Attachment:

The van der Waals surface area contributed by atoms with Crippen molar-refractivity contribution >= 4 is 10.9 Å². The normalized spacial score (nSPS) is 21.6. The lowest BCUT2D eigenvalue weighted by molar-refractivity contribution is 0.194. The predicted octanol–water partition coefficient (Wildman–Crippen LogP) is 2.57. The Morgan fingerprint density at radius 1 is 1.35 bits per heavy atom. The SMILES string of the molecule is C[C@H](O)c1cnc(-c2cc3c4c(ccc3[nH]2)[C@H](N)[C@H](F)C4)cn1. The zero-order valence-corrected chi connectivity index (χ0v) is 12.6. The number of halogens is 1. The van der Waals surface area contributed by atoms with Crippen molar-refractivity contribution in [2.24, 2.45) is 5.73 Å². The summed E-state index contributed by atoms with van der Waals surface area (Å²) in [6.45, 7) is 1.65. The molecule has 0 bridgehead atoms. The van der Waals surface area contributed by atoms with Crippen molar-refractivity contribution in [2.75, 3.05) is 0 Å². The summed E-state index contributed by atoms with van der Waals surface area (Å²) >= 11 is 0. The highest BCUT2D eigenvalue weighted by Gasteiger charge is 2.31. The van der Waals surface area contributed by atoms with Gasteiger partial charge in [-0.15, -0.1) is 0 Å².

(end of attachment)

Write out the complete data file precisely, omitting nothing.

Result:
The van der Waals surface area contributed by atoms with Crippen molar-refractivity contribution >= 4 is 10.9 Å². The normalized spacial score (nSPS) is 21.6. The lowest BCUT2D eigenvalue weighted by molar-refractivity contribution is 0.194. The predicted octanol–water partition coefficient (Wildman–Crippen LogP) is 2.57. The Morgan fingerprint density at radius 1 is 1.35 bits per heavy atom. The SMILES string of the molecule is C[C@H](O)c1cnc(-c2cc3c4c(ccc3[nH]2)[C@H](N)[C@H](F)C4)cn1. The zero-order valence-corrected chi connectivity index (χ0v) is 12.6. The number of halogens is 1. The van der Waals surface area contributed by atoms with Crippen molar-refractivity contribution in [2.24, 2.45) is 5.73 Å². The summed E-state index contributed by atoms with van der Waals surface area (Å²) in [6.45, 7) is 1.65. The molecule has 0 bridgehead atoms. The van der Waals surface area contributed by atoms with Crippen molar-refractivity contribution in [2.75, 3.05) is 0 Å². The summed E-state index contributed by atoms with van der Waals surface area (Å²) >= 11 is 0. The highest BCUT2D eigenvalue weighted by Gasteiger charge is 2.31. The van der Waals surface area contributed by atoms with Gasteiger partial charge in [-0.15, -0.1) is 0 Å².